Sandwich chain Eat is to close all of its stores permanently. Eat had been struggling for some time, posting a huge £17.3 million in 2017-2018. Eat was subsequently bought by Pret A Manger last year for an estimates £60 million, hoping to turn the fortunes of the company. This evidently failed and Pret a Manger announced that this is the end of the road for the food chain. Eat will close all of its 90 stores. Most of Eat’s stores are based in London and it was founded in 1996.
8. LAURA ASHLEY STORE CLOSURES
Laura Ashley is to shut 70 of its 147 UK stores after it fell into administration. The retailer will now seek a buyer. These closures will however put 721 jobs in jeopardy. The retailer posted a £4 million loss in the first half of the year but had seen slightly improved trading up until the outbreak but all gains were lost. Last month, Laura Ashley had obtained a £20 million working capital facility in a bid to stay afloat but the company simply ran out of time. The coronavirus outbreak has put greater pressure on high street retailers as footfall declined heavily over the past month. Laura Ashley was already struggling and the outbreak Prior to the lockdown, many other high street retailers across the country had already planned temporary closures. Whether the government measures to support businesses will prevent more collapses remains to be seen.
9. CARLUCCIO’S ON THE BRINK
Restaurant Carluccio’s is on the brink of collapse due to the coronavirus outbreak. The Italian chain is set to file for administration but was struggling for months prior to this amid a wider downturn in the casual dining sector. The downturn had already taken competitors such as Jamie’s Italian and Prezzo as victims. It is unclear whether the government pledge to cover 80% of workers’ salaries will be enough to keep the business going. Administrators are currently working with the restaurant to decide options. The restaurant already shut 30 restaurants in 2018 as part of Company Voluntary Arrangement. A total collapse of the restaurant could see the loss of 2000 jobs.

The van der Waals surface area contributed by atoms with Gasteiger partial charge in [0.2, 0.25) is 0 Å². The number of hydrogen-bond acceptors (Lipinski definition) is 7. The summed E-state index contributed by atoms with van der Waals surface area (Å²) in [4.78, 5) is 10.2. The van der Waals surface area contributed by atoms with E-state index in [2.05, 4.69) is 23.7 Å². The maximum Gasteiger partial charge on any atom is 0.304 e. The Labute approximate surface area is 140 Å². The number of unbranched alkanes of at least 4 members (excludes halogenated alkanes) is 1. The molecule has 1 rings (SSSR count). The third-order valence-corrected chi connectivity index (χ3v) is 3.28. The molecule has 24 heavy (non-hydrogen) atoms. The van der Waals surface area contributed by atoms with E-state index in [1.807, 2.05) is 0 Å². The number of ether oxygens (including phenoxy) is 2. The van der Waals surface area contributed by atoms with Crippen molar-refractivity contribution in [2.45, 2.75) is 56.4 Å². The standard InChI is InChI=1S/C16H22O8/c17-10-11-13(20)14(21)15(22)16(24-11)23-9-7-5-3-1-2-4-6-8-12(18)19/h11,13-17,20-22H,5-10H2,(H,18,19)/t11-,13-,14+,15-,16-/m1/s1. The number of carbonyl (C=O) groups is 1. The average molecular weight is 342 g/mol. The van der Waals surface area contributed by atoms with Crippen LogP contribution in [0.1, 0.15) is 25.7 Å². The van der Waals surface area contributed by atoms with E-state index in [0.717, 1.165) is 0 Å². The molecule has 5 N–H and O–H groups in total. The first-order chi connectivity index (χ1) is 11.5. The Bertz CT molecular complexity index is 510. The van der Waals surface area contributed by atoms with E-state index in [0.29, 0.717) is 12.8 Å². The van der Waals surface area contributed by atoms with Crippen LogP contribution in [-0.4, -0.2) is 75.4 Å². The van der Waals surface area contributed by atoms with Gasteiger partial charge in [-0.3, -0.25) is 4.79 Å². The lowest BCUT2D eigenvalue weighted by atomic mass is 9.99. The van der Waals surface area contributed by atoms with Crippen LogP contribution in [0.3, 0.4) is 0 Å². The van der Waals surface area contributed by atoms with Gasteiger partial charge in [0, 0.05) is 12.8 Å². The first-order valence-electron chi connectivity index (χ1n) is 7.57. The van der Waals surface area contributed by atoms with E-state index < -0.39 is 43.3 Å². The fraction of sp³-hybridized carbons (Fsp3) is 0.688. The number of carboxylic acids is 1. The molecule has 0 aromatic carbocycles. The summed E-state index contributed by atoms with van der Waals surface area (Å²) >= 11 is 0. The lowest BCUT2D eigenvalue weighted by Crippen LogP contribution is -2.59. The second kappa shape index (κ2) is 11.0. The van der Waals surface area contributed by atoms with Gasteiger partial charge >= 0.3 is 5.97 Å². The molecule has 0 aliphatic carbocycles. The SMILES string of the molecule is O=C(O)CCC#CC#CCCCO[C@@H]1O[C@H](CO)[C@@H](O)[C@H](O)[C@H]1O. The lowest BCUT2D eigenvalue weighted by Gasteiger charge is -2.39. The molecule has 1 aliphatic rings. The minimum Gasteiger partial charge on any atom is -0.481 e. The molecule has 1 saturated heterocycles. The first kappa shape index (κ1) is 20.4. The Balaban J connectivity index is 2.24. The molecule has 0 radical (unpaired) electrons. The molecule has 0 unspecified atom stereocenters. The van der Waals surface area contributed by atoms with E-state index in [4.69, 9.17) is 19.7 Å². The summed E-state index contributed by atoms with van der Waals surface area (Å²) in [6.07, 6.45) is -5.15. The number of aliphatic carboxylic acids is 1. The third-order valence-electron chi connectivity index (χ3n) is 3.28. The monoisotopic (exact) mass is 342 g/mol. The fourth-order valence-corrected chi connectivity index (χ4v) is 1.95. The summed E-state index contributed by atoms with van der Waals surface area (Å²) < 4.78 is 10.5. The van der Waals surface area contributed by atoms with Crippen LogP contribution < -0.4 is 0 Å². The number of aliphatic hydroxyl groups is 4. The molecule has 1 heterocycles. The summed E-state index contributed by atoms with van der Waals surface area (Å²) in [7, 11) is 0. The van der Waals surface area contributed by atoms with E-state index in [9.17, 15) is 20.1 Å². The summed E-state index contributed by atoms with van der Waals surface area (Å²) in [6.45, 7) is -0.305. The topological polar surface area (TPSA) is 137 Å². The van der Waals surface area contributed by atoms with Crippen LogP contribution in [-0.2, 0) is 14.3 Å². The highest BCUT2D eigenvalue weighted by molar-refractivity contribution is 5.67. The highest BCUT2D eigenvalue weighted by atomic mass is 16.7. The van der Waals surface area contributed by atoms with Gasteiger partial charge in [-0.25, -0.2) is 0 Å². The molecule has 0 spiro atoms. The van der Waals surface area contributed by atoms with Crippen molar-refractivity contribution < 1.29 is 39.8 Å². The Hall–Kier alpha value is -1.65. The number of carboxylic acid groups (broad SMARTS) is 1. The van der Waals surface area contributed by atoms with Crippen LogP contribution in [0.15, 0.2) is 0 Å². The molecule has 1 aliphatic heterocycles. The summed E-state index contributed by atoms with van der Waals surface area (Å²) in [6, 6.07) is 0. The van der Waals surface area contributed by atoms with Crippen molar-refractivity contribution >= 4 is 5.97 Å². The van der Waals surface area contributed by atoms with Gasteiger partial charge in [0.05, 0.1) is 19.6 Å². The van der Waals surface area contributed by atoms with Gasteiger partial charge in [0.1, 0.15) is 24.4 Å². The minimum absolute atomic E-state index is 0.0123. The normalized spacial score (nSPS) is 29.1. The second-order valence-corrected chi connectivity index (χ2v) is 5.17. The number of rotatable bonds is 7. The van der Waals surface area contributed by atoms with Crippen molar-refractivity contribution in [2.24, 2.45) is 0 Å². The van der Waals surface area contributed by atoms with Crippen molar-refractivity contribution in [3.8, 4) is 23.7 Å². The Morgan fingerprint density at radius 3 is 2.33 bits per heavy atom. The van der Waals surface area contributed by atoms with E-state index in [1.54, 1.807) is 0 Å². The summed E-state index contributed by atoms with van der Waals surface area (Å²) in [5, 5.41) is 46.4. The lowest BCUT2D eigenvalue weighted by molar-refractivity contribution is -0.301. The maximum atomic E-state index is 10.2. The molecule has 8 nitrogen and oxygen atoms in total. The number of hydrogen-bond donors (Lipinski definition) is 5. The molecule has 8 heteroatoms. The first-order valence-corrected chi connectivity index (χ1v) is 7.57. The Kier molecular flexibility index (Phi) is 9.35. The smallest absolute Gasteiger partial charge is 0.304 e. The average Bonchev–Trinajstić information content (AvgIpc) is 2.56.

10. BROADBAND COMPANIES REMOVE DATA CAPS
UK internet providers have removed data caps on all fixed broadband services. The measure is designed to help people stay connected during the lockdown. The deal was struck between the government and major providers including BT/EE, Openreach, Virgin Media, Sky, TalkTalk, O2, Vodafone, Three, Hyperoptic, Gigaclear, and KCOM. New mobile and broadband packages will be available to customers which will be more generous. Engineers will also be at work to improve network reliability and speed. The companies will also treat fairly any person unable to pay their bills due to the pandemic.